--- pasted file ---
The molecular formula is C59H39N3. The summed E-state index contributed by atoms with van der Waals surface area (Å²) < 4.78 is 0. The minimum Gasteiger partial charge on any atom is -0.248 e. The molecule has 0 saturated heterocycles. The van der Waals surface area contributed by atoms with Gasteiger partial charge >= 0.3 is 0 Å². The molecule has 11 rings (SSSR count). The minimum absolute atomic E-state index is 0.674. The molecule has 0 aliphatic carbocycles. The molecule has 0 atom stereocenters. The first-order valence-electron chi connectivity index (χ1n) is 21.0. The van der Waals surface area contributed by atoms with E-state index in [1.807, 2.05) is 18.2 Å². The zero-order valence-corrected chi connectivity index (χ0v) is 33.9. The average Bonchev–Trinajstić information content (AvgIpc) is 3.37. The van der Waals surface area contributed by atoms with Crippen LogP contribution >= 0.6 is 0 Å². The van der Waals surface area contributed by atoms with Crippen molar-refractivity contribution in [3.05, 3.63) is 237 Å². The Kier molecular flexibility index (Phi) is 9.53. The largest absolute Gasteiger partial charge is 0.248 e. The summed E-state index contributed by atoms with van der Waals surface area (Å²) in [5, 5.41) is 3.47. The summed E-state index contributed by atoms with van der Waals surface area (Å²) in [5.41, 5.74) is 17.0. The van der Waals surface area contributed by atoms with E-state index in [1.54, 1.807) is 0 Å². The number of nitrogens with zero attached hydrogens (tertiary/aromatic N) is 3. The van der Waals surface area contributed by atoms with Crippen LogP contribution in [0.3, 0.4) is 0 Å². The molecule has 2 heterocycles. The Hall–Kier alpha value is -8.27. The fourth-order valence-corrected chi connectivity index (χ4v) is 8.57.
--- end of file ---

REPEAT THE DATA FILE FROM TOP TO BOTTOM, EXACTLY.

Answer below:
The molecular formula is C59H39N3. The summed E-state index contributed by atoms with van der Waals surface area (Å²) < 4.78 is 0. The minimum Gasteiger partial charge on any atom is -0.248 e. The molecule has 0 saturated heterocycles. The van der Waals surface area contributed by atoms with Gasteiger partial charge >= 0.3 is 0 Å². The molecule has 11 rings (SSSR count). The minimum absolute atomic E-state index is 0.674. The molecule has 0 aliphatic carbocycles. The molecule has 0 atom stereocenters. The first-order valence-electron chi connectivity index (χ1n) is 21.0. The van der Waals surface area contributed by atoms with E-state index in [1.807, 2.05) is 18.2 Å². The zero-order valence-corrected chi connectivity index (χ0v) is 33.9. The average Bonchev–Trinajstić information content (AvgIpc) is 3.37. The van der Waals surface area contributed by atoms with Crippen LogP contribution >= 0.6 is 0 Å². The van der Waals surface area contributed by atoms with Crippen molar-refractivity contribution in [3.05, 3.63) is 237 Å². The Kier molecular flexibility index (Phi) is 9.53. The largest absolute Gasteiger partial charge is 0.248 e. The summed E-state index contributed by atoms with van der Waals surface area (Å²) in [5, 5.41) is 3.47. The summed E-state index contributed by atoms with van der Waals surface area (Å²) in [5.41, 5.74) is 17.0. The van der Waals surface area contributed by atoms with E-state index in [1.54, 1.807) is 0 Å². The number of nitrogens with zero attached hydrogens (tertiary/aromatic N) is 3. The van der Waals surface area contributed by atoms with Crippen LogP contribution in [0.3, 0.4) is 0 Å². The molecule has 2 heterocycles. The Hall–Kier alpha value is -8.27. The fourth-order valence-corrected chi connectivity index (χ4v) is 8.57.